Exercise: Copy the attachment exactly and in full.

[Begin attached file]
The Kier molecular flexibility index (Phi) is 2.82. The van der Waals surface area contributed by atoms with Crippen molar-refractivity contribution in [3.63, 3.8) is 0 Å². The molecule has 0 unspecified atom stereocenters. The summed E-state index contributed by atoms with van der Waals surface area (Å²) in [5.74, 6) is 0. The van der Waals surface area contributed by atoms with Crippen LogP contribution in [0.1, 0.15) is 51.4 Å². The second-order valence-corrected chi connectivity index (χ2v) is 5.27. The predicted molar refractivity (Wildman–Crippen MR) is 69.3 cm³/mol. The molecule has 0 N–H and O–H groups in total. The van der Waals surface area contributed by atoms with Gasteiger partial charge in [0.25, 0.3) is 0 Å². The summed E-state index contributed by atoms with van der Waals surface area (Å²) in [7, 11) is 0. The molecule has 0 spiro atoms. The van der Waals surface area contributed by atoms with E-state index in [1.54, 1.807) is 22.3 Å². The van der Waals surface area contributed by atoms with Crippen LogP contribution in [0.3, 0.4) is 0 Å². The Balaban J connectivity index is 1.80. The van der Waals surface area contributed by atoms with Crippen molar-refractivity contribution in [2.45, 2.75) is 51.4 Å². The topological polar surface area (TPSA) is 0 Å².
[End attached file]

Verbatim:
The Kier molecular flexibility index (Phi) is 2.82. The van der Waals surface area contributed by atoms with Crippen molar-refractivity contribution in [3.63, 3.8) is 0 Å². The molecule has 0 unspecified atom stereocenters. The summed E-state index contributed by atoms with van der Waals surface area (Å²) in [5.74, 6) is 0. The van der Waals surface area contributed by atoms with Crippen LogP contribution in [0.1, 0.15) is 51.4 Å². The second-order valence-corrected chi connectivity index (χ2v) is 5.27. The predicted molar refractivity (Wildman–Crippen MR) is 69.3 cm³/mol. The molecule has 0 N–H and O–H groups in total. The van der Waals surface area contributed by atoms with Gasteiger partial charge in [0.25, 0.3) is 0 Å². The summed E-state index contributed by atoms with van der Waals surface area (Å²) in [7, 11) is 0. The molecule has 0 spiro atoms. The van der Waals surface area contributed by atoms with E-state index in [1.54, 1.807) is 22.3 Å². The van der Waals surface area contributed by atoms with Crippen LogP contribution in [0.3, 0.4) is 0 Å². The Balaban J connectivity index is 1.80. The van der Waals surface area contributed by atoms with Crippen molar-refractivity contribution in [2.45, 2.75) is 51.4 Å². The topological polar surface area (TPSA) is 0 Å².